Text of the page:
a poem by
Edna St. Vincent Millay
Love is not all; it is not meat nor drink
Nor slumber nor a roof against the rain
Nor yet a floating spar to men that sink
And rise and sink and rise and sink again;
Love cannot fill the thickened lung with breath,
Nor clean the blood, nor set the fractured bone;
Yet many a man is making friends with death
Even as I speak, for lack of love alone.
It well may be that in a difficult hour,
Pinned down by pain and moaning for release,
Or nagged by want past resolution’s power,
I might be driven to sell your love for peace,
To trade the memory of this night for food.
It well may be. I do not think I would.
Miss Millay has given us a powerfully poignant and succinctly eloquent personal statement to love. She tells us love is not all. But what then is love? To find our answer let us further examine what love is not, and then perhaps by contradistinction we will discover just what is love.
Love, romantic love, indeed is not all. We’ve all heard it said before, “but we love each other and that’s all that matters. We’ll find a way…” This is sometimes said without conviction, for they sense that it is not enough. It is often said in desperation, just as the drowning man pulls at his rescuer and, in so doing, takes them both to their demise. The psychology being that if I’m sinking, it is somehow better to have someone with me. It is clearly the avoidance of the responsibility for one’s own life and decisions.
Romantic love indeed will not give you answers. It certainly will not help you avoid the responsibility and necessity of doing one’s own thinking. Contrary to popular belief, each of us is an island unto our own minds. Cognition is not a communal activity, but an individual one. Evaluation of data and the decision-making processes cannot be done collectively. Even an agreement made with another is a process that only each, individually, can make.
Many desperately grasp at love as a means of freeing themselves from the quagmire of self-doubt. The thought of being alone strikes sheer terror in their hearts. Love, in and of itself, will not alleviate this terror. Yet our being alone, when understood and accepted, and with the proper mate, can be one of the most delightful experiences two humans can share. How exhilarating the challenge of sharing the intimacies of one’s own inner experiences with another!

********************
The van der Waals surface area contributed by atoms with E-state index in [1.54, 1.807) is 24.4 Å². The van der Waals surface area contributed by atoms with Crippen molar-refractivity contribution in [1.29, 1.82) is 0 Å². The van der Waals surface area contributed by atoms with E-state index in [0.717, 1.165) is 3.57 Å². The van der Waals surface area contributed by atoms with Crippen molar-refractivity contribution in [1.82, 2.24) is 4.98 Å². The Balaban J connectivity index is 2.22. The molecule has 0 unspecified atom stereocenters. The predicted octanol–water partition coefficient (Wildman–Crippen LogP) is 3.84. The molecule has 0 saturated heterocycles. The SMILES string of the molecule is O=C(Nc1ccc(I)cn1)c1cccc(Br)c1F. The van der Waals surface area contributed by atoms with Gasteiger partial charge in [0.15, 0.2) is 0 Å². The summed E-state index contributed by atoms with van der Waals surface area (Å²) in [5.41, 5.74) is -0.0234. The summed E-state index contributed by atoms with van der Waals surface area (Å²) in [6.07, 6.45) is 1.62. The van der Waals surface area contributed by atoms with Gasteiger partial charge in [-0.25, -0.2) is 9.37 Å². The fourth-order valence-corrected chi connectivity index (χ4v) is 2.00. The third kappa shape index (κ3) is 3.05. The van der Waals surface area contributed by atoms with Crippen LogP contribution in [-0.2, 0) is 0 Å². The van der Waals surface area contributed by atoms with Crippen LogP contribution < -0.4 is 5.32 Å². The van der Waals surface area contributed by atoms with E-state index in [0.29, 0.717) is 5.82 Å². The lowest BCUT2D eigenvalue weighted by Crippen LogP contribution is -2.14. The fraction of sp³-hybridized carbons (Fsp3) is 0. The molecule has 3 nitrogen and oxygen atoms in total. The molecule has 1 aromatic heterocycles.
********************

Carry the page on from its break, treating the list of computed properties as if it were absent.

Men are particularly guilty of the fear of being alone. They tend to center their whole lives around their mate and, in so doing, sever most ties with family, past buddies and friends. Women, on the other hand, generally continue their friendships beyond matrimony, often sharing intimacies most men find unthinkable to share with each other. Consequently, a man’s nurturing is vastly limited, while women find their nurturing from their many friends.
Thus, when a marriage ends, the woman can go on with her life, for she has someone with which to share her feelings. Men, because of their self-imposed, self-limiting beliefs and consequent “experiences” outside their home, are devastated. They have no one with whom to turn, and so they turn to alcohol, the first harlot that comes along, or suicide…
We’ve explored what love is not, and so now let us turn to see exactly what is love…
Conceptually, romantic love is the recognition and admiration for the values and beliefs you possess reflected in the person of another. It is as if you were looking in a mirror. When the values of each person complement the other, the consummate of romantic love exists.
Love for another can be so totally exhilarating that it becomes difficult to imagine life without the other. This is why some partners have endured the unendurable, confronting death head on, rather than allow harm to come to the object of their love. Many have died for the safety of the other.
To forsake one’s life partner, one’s soul mate, to place the other in a precarious and dangerous position then, not only becomes unthinkable, but a contradiction in terms. This person is you, the image of you; to allow harm to the other is to allow harm to you.
Your mate grows to such importance as to become as one with you. God’s Holy Word, the Bible, has this to say about it: “For this cause shall a man leave his father and mother, and shall be joined unto his wife, and they two shall be one flesh.” Ephesians 5:31
Romantic love, however, is only possible to those who recognize that it will never be feasible to any who seek replacements for their own personal deficiencies through the life and strengths of the other. Romantic love is a vehicle toward fulfillment, but never its driver.